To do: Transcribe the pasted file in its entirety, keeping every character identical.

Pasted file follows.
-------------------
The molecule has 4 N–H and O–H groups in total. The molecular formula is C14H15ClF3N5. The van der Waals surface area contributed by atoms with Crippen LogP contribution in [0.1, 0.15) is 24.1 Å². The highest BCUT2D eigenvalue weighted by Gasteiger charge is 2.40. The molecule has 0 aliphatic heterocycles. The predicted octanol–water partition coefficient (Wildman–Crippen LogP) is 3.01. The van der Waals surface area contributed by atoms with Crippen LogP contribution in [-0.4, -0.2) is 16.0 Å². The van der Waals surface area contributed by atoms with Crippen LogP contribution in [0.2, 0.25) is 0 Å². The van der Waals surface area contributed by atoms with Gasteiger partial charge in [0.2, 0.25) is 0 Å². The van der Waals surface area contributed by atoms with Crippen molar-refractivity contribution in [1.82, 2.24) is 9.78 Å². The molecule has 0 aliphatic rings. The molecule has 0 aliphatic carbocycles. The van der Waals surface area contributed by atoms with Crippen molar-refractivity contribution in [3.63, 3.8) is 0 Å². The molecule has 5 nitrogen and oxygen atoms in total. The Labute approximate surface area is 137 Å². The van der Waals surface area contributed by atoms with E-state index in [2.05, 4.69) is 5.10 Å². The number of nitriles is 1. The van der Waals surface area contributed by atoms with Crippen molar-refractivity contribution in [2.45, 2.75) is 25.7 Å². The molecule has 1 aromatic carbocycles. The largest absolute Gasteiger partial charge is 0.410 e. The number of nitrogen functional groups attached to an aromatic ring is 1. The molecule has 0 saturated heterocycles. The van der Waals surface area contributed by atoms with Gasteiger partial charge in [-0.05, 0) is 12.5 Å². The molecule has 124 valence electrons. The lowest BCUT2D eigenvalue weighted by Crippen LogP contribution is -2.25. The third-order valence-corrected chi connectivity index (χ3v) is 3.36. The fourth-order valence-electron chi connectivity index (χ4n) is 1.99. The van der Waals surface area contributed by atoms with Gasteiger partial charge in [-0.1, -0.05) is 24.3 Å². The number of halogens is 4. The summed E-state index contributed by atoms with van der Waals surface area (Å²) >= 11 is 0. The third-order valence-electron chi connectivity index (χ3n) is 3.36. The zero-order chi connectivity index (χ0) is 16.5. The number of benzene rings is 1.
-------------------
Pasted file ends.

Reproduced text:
The molecule has 4 N–H and O–H groups in total. The molecular formula is C14H15ClF3N5. The van der Waals surface area contributed by atoms with Crippen LogP contribution in [0.1, 0.15) is 24.1 Å². The highest BCUT2D eigenvalue weighted by Gasteiger charge is 2.40. The molecule has 0 aliphatic heterocycles. The predicted octanol–water partition coefficient (Wildman–Crippen LogP) is 3.01. The van der Waals surface area contributed by atoms with Crippen LogP contribution in [-0.4, -0.2) is 16.0 Å². The van der Waals surface area contributed by atoms with Crippen LogP contribution in [0.2, 0.25) is 0 Å². The van der Waals surface area contributed by atoms with Gasteiger partial charge in [0.2, 0.25) is 0 Å². The van der Waals surface area contributed by atoms with Crippen molar-refractivity contribution in [1.82, 2.24) is 9.78 Å². The molecule has 0 aliphatic rings. The molecule has 0 aliphatic carbocycles. The van der Waals surface area contributed by atoms with Crippen molar-refractivity contribution in [3.63, 3.8) is 0 Å². The molecule has 5 nitrogen and oxygen atoms in total. The Labute approximate surface area is 137 Å². The van der Waals surface area contributed by atoms with E-state index in [2.05, 4.69) is 5.10 Å². The number of nitriles is 1. The van der Waals surface area contributed by atoms with Crippen molar-refractivity contribution in [2.45, 2.75) is 25.7 Å². The molecule has 1 aromatic carbocycles. The largest absolute Gasteiger partial charge is 0.410 e. The number of nitrogen functional groups attached to an aromatic ring is 1. The molecule has 0 saturated heterocycles. The van der Waals surface area contributed by atoms with Gasteiger partial charge in [-0.05, 0) is 12.5 Å². The molecule has 124 valence electrons. The lowest BCUT2D eigenvalue weighted by Crippen LogP contribution is -2.25. The third-order valence-corrected chi connectivity index (χ3v) is 3.36. The fourth-order valence-electron chi connectivity index (χ4n) is 1.99. The van der Waals surface area contributed by atoms with Gasteiger partial charge in [-0.1, -0.05) is 24.3 Å². The number of halogens is 4. The summed E-state index contributed by atoms with van der Waals surface area (Å²) >= 11 is 0. The third-order valence-electron chi connectivity index (χ3n) is 3.36. The zero-order chi connectivity index (χ0) is 16.5. The number of benzene rings is 1.